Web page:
No infectious disease in a century has exacted as swift and merciless a toll on the United States as covid-19. With no vaccine and no cure, the pandemic has killed people in every state. The necessary isolation it imposes has robbed the bereaved of proper goodbyes and the comfort of mourning rituals. Those remembered in this continually updating series represent but some of the tens of thousands who have died. Some were well-known, and many were unsung. All added their stories, from all walks of life, to the diversity of the American experience.
Nicky Leake, 45; John Leake Jr., 40; and Leslie Leake, 74, members of the same D.C.-area family, died within 20 days in the month of April. Nicky was preparing for her destination wedding in Hawaii. John was a cutup, the family clown. Leslie, their mother, was passing her golden days in contentment, doting on her grand- and great-grandchildren, assembling floral arrangements, singing softly to herself. They probably spread the virus to each other at Leslie and her husband’s immaculate old home in Congress Heights, the family’s heartbeat, the place they simply called “the house.”
“Once she had her mind made up about something, Aunt Edna’s was the only opinion that mattered.”
Edna Adams, 105, a woman of faith and conviction, spent her life defying expectations. She lived through the 1918 flu pandemic, women’s suffrage, the Great Depression and two world wars. After her husband died, she lived alone for more than 40 years, moving into a nursing home after her 100th birthday. She fell ill there in April and died days later, becoming the District of Columbia’s oldest coronavirus victim.
Freda Ocran, 51, was a nurse to her patients but a regal member of her household in the Bronx and in Ghana. After her hospital shifts, she would ring the doorbell to her own home so her children would carry in her bags. “Don’t you know I’m the queen,” she would tell her two boys and daughter. “The queen did her job.”
Philip Kahn, 100, was an avid storyteller who fought in Iwo Jima and later helped build the World Trade Center. When he told his life story to his grandchildren, it always began with his twin brother, Samuel, who died during the influenza pandemic weeks after he and Kahn were born in 1919 — a story Kahn told right up to his final days.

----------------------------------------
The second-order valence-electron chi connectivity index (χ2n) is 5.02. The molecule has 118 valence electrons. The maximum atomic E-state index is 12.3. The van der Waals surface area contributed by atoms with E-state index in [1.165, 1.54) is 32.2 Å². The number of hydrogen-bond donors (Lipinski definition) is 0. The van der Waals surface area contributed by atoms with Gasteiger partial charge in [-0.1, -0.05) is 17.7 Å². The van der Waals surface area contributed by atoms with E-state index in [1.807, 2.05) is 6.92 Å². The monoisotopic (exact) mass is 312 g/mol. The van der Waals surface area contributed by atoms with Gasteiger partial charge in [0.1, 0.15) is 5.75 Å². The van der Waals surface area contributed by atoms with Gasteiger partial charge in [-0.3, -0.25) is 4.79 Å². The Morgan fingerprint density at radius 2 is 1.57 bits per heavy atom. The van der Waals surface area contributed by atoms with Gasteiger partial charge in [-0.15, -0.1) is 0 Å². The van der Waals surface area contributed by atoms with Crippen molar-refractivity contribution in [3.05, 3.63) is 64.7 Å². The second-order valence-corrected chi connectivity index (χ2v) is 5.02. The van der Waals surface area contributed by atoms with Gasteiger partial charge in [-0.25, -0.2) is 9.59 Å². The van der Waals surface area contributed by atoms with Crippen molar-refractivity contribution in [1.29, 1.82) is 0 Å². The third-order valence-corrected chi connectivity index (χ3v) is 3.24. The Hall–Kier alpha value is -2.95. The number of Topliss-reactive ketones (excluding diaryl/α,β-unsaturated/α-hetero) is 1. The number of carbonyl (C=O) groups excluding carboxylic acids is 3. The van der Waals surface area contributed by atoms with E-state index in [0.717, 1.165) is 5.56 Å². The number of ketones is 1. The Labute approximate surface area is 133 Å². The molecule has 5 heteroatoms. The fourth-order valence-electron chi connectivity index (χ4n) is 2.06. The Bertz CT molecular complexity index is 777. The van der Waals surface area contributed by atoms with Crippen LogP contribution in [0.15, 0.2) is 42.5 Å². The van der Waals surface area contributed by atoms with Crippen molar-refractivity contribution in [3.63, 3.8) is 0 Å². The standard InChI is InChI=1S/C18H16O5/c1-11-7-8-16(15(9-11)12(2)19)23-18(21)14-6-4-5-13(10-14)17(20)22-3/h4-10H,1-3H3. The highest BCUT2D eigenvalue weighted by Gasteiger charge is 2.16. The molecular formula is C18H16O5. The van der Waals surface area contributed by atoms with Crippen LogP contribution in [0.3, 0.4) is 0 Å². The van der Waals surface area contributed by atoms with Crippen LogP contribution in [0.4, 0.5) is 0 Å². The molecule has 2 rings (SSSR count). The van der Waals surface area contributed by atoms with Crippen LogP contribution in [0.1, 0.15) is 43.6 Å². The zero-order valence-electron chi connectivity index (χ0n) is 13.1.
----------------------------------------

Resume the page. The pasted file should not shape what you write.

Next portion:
“At a time when the nation was in crisis, and the world was unknown, Paul raised his hand.”
Paul Cary, 66, a lifelong paramedic and firefighter, voluntarily traveled to the epicenter of the U.S. outbreak, driving 27 hours from Colorado to New York City. He spent three weeks helping others before falling ill himself. A procession of ambulances carried his casket home to Denver, where a colleague sent out a final call for Cary and wished him godspeed before promising, “We have the watch from here.”
Wogene Debele, 43, was a stay-at-home mother of three who never got to meet her fourth, a baby boy who was whisked to the NICU right after his birth because she had covid-19. In Debele’s native Amharic, her name meant “my people, my community.” Her dedication to both was why she quickly became a warm and familiar presence within the Washington area’s large Ethiopian community after her family emigrated from Addis Ababa, Ethiopia, almost a decade ago.
Landon Spradlin, 66, was a Christian preacher and blues guitarist from rural Virginia who traveled to New Orleans annually to practice street ministry. A believer in miraculous healing, Spradlin criticized the media for creating “mass hysteria” over the virus, which he contracted during Mardi Gras. As his family mourned a man known for his tireless missionary work, they also had to contend with critics who attacked Spradlin for his comments about the virus that ultimately killed him.
“He had one of those arms that come once in a lifetime.”
Steve Dalkowski, 80, pitched nine years in the minor leagues in the 1950s and ’60s, mostly in the Baltimore Orioles organization, without reaching the major leagues. Yet he is remembered as perhaps the game’s greatest unharnessed talent, the hardest-throwing pitcher in history with a fastball as uncontrollable as it was unhittable.
Carlos DeLeon, 63, was the first incarcerated person in Connecticut to die of the virus. He had been approved for early release after a year in prison for illegal firearm possession and hoped to enter a halfway house. DeLeon was a joke-loving handyman with an artist’s eye — and chronic breathing difficulties that made him especially vulnerable.
Chianti “Tiki” Jackson Harpool, 51, moved easily from the streets of her native Baltimore, where she once worked as a social worker helping the homeless and drug-addicted, to a political fundraiser in the city with her husband of 12 years. She worked for her neighbor, Baltimore City State’s Attorney Marilyn Mosby, and completed a six-month program at the International Culinary Center in New York before starting a home business called Chianti’s Chocolates.
“Fenno was hands down the most significant student of Congress of the last half of the 20th century.”
Richard F. Fenno Jr., 93, was a prominent political scientist and congressional scholar who was best known for identifying the tendency — dubbed Fenno’s Paradox — of voters to dislike Congress as a whole but to trust and reelect their local representatives. A longtime professor at the University of Rochester in western New York, he was considered one of the most original and influential political scientists of his generation.
Theodore Gaffney, 92, was a photographer who risked his life to document the 1961 Freedom Riders in one of the most tumultuous 48 hours in U.S. civil rights history. The descendant of enslaved people on a South Carolina plantation, Gaffney grew up in the nation’s capital and became one of the first African Americans to take photos inside the White House and for The Washington Post.
Source: Washington Post